DebugMode = $true
        }
    }
}

# The following line invokes the configuration and creates a file called localhost.meta.mof at the specified path
ExampleConfig -OutputPath "c:\users\public\dsc"

# Notice the use of Set-DSCLocalConfigurationManager
Set-DscLocalConfigurationManager -Path "c:\users\public\dsc"

If you are not using WMF5 CTP Release, then you have to fall back on killing the process hosting DSC. Here is a quick script to do that:

# find the Process that is hosting the DSC engine
$dscProcessID = Get-WmiObject msft_providers | 
  Where-Object {$_.provider -like 'dsccore'} | 
  Select-Object -ExpandProperty HostProcessIdentifier 

# Kill it
Get-Process -Id $dscProcessID | Stop-Process

Wednesday, June 18, 2014

KevMar_TcpPrinter v1.0.2

I just pushed an update to my TcpPrinter resource that can now handle basic driver installations. You can optionally provide a path to the inf files needed for the installation. The resource will try and use those if the driver does not exist.

There will be some limitations to this approach but I felt it was important to provide this option. For now, make sure the files are on the target system. You may have to use another resource to copy those files to the target.

Another change in this release is that Ensure="Absent" will try and remove the port and driver if they are not in use anymore. Should help to keep the system a little cleaner. I did add the requirement that the DriverInf property should be defined for it to remove a driver. This assumes that you installed the driver with this resource and can easily add it again. I also wanted to avoid removing any of the built in drivers.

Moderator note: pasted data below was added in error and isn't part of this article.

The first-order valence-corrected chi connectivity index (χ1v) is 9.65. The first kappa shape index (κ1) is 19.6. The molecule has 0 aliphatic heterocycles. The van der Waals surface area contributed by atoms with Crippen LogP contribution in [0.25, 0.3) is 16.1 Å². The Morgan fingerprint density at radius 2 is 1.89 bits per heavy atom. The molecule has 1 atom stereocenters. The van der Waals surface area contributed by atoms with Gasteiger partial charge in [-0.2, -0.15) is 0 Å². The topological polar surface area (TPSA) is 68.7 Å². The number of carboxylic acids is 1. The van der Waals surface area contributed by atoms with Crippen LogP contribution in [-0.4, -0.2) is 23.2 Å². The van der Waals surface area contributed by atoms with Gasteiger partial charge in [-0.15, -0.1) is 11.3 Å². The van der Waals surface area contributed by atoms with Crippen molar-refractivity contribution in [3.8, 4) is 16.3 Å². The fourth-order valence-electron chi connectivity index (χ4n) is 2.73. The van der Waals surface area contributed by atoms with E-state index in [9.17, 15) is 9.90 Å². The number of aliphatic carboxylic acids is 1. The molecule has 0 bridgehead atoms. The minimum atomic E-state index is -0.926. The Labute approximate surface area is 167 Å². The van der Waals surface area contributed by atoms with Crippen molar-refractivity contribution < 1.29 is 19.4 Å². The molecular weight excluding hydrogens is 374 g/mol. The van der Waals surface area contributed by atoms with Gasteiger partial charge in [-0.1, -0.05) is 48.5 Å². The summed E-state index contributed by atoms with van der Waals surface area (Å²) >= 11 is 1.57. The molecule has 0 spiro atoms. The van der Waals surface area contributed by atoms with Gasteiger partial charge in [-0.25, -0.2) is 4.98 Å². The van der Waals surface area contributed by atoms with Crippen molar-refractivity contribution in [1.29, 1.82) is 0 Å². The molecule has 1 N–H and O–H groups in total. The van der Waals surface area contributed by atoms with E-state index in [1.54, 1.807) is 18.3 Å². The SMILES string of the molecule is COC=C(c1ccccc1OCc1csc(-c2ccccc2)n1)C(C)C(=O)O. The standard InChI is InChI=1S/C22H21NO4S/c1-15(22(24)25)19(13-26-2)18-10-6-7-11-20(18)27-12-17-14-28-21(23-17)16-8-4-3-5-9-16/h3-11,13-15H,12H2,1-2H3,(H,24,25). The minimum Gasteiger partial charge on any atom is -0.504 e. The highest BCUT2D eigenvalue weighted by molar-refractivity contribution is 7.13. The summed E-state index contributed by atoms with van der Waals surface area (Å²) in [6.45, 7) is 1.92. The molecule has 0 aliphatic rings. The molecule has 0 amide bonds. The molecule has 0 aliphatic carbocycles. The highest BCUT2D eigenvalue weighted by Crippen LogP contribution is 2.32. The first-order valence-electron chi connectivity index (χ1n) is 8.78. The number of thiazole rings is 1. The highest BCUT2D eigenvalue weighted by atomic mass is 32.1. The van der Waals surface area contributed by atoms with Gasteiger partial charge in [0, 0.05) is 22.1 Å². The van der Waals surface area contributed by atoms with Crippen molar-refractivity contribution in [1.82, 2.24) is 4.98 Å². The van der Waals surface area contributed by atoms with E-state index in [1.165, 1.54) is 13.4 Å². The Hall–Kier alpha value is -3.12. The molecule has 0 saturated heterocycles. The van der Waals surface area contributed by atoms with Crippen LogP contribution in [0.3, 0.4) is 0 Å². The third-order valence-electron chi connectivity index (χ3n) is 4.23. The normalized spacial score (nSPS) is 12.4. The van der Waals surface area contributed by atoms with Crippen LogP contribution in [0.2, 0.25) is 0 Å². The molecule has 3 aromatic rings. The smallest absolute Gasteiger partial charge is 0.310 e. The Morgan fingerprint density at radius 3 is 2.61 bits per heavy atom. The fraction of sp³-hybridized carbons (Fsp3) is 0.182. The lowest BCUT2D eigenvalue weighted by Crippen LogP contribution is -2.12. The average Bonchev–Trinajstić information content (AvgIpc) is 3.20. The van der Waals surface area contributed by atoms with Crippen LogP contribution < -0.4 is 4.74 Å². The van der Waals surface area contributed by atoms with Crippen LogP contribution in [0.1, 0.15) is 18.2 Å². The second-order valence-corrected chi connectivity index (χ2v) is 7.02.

Changes in v1.0.2
  Added DriverInf property
    Allows you to provide the location to the driver's inf file to be used during printer installation
  Modified Ensure="Absent"
    Will remove the printer port if the removed printer was the last one using it
    Will remove the driver only if the DriverInf is defined and the removed printer was the last one using it

https://github.com/kmarquette/Powershell

Monday, June 16, 2014

DSC Resource: KevMar_MapPrinter

Last week I put together a resource for adding TCP printers with Desired State Configuration. After I finished that one, I knew I needed to create another one that loads printers from a print server. They hand in hand even if they have different use cases. I can see using TcpPrinter for a print server and MapPrinter for a terminal server.

This one turned out to be much simpler to put together. I may end up doing a more detailed write up in the future just to show how easy it can be to create a DSC resource. Take a look at how simple the config looks for MapPrinter.

 
MapPrinter NetworkPrinter
       {
            Path = '\\server\EpsonPrinter'            
       }

It does not get much simpler than that. And removing a printer mapped this way is just as easy.

MapPrinter NetworkPrinter
       {
            Path   =  '\\server\EpsonPrinter'            
            Ensure = "Absent"
       }

This will map this printer for every user on the system. There is no way to target just a user with the method that I used. To correctly remove a printer mapped this way, it is best to use the DSC resource to do so. If you have to remove it by hand, here is the command that does the magic.

$path = "\\server\EpsonPrinter"
rundll32 printui.dll,PrintUIEntry /gd /n$path

It feels like the printer is slow to show up the first time this is ran. Restarting the spooler speeds up the process. I don't think the spooler immediately sees the changes.

The KevMar_MapPrinter was added to my other module that I have up on https://github.com/kmarquette/Powershell